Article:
A significant number of homeowners could be overpaying for their home insurance because they bought a policy from their mortgage provider, instead of searching for the best deal.
Almost a third of homeowners have taken out an insurance policy through their mortgage provider at the time of their house purchase, according to research by Compare the Market.
When asked about their reason for this, 29 per cent of homeowners said it seemed the ‘easiest option’ at the time.
In the survey, 15 per cent of homeowners said they didn’t shop around for home insurance
Although some did shop around for a better deal, nearly a fifth said they were penalised or charged a fee for buying a policy that was not from the mortgage lender.
Roughly one in ten felt pressured into taking an insurance policy to secure the mortgage, and 14 per cent felt forced by the lender to take out insurance with a specific provider.
However, 15 per cent of homeowners admitted to simply accepting the policy offered to them without shopping around for alternative options.
‘Although cross-selling rarely means you’ll end up with the best deal, many home buyers still take out insurance with their mortgage provider even though cheaper deals can be found elsewhere,’ said Chris King, head of home insurance at Compare The Market.
‘Some consider it the path of least resistance, but others feel pressured into doing so.
‘Buying a house is considered one of life’s most stressful and expensive events – and many homeowners are likely to choose the quickest and easiest route.’
Are mortgage lenders really penalising borrowers over home insurance?
Mortgage lenders often offer insurance policies. However, a borrower should never feel obligated to agree to it, and there should not be any pressure on them to do so.
‘In branch, lenders might have targets around selling internal insurance policies, and this may be why people sometimes feel pressured,’ said Chris Sykes, mortgage consultant at Private Finance.
‘However, I’ve never heard anyone be penalised or charged any additional fees for not taking on insurance via the bank they are mortgaged through.
‘If people were being penalised then this would be something we as brokers would surely need to take into consideration when making a mortgage recommendation.’
Lenders including TSB and Nationwide have said that they do not place any pressure on borrowers to buy home insurance, nor impose any financial penalty for arranging insurance elsewhere.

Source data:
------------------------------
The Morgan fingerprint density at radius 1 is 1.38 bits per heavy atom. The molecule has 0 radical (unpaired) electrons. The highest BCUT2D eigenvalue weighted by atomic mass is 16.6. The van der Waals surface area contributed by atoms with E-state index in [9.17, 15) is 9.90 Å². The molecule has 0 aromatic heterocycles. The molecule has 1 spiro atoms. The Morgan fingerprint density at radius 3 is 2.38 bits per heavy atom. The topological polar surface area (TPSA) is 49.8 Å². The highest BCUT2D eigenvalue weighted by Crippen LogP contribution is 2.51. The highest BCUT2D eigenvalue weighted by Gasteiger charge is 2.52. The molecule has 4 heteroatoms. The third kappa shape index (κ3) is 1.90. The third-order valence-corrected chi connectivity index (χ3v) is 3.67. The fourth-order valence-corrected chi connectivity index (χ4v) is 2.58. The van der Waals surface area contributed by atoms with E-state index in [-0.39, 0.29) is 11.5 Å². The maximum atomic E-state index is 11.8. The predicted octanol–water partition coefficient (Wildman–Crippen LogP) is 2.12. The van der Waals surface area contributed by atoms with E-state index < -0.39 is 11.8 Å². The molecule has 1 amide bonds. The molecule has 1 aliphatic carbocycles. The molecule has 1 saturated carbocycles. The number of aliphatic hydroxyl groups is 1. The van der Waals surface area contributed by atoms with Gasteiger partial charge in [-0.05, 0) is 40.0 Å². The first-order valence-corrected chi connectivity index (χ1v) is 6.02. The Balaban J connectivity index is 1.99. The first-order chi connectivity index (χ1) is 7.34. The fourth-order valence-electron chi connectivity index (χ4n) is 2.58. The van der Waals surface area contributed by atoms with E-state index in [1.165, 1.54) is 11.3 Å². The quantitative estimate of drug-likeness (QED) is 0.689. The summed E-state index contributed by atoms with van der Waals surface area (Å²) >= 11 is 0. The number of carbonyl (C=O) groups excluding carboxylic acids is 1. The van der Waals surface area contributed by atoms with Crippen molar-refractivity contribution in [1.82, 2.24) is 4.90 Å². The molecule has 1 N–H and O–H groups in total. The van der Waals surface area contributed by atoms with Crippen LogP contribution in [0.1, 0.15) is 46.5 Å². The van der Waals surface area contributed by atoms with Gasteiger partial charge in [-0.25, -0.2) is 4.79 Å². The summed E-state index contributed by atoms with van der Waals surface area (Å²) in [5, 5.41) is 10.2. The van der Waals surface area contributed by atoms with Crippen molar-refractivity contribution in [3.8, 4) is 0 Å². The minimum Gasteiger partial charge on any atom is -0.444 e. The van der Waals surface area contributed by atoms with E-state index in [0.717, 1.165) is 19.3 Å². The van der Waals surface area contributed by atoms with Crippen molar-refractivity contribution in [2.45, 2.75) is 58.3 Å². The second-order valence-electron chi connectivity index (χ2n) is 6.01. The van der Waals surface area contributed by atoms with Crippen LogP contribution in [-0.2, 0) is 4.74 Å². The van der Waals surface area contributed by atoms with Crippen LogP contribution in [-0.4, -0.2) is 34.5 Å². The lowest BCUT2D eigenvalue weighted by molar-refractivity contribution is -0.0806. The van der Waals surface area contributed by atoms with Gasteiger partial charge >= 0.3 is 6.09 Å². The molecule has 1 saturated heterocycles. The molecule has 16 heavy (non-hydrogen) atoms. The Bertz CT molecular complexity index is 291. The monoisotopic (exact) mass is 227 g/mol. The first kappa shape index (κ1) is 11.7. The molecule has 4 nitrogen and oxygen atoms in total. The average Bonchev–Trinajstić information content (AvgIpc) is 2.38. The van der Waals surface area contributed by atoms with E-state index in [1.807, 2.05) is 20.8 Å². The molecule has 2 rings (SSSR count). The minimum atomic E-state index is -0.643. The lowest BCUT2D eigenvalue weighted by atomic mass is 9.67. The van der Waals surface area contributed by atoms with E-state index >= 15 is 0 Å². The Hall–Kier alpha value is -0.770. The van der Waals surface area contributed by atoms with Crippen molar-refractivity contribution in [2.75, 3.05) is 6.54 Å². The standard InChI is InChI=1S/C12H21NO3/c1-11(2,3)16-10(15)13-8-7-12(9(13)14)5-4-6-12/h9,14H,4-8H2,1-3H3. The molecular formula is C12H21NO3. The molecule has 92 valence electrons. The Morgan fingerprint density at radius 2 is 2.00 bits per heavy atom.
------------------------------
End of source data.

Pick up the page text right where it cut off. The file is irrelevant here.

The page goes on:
‘Virtually all mortgage providers in the UK also offer a home insurance product.
‘This has historically been because it has been a condition of your mortgage agreement to have a buildings insurance policy in place,’ said Darren Black, head of general insurance at Nationwide Building Society.
‘Our home insurance is available through our mortgage consultants, however there is absolutely no expectation of purchase – in fact many of our mortgage members do hold their insurance with other providers.
‘There is also no financial impact on the mortgage if the borrower gets their insurance elsewhere, and we don’t offer an incentive to take home Insurance with us as part of a mortgage application.’
How much could be saved by shopping around?
Those surveyed were paying an average of £418 for buildings and contents cover with their current provider.
It was also found that, on average, homeowners last decided to switch providers more than three and a half years ago, whilst over one in ten said they had never switched their home insurance provider.
According to Compare the Market, the average annual cost of a buildings and contents insurance policy is £147 meaning there are considerable savings to be had by shopping around.
King said: ‘Those who go with their mortgage provider’s recommendation and then renew with the same provider year after year, they could be paying far more than they need to.’
‘As our data shows, shopping around online could save a household more than a hundred pounds.
‘When many households are feeling the squeeze, this could be a good time to work out where you can cut costs by switching household bills.’
Buildings insurance covers the building itself should the home suffer damage, for example by fire or flood.
For leaseholders, this insurance is often covered within the service charge by the management agency, although it is always worth checking with your solicitor what areas of the building you are responsible for insuring.
Contents insurance helps cover the cost and damage of personal possessions and items such as TVs, laptops and furniture.
The Compare the Market research surveyed 2,000 homeowners.
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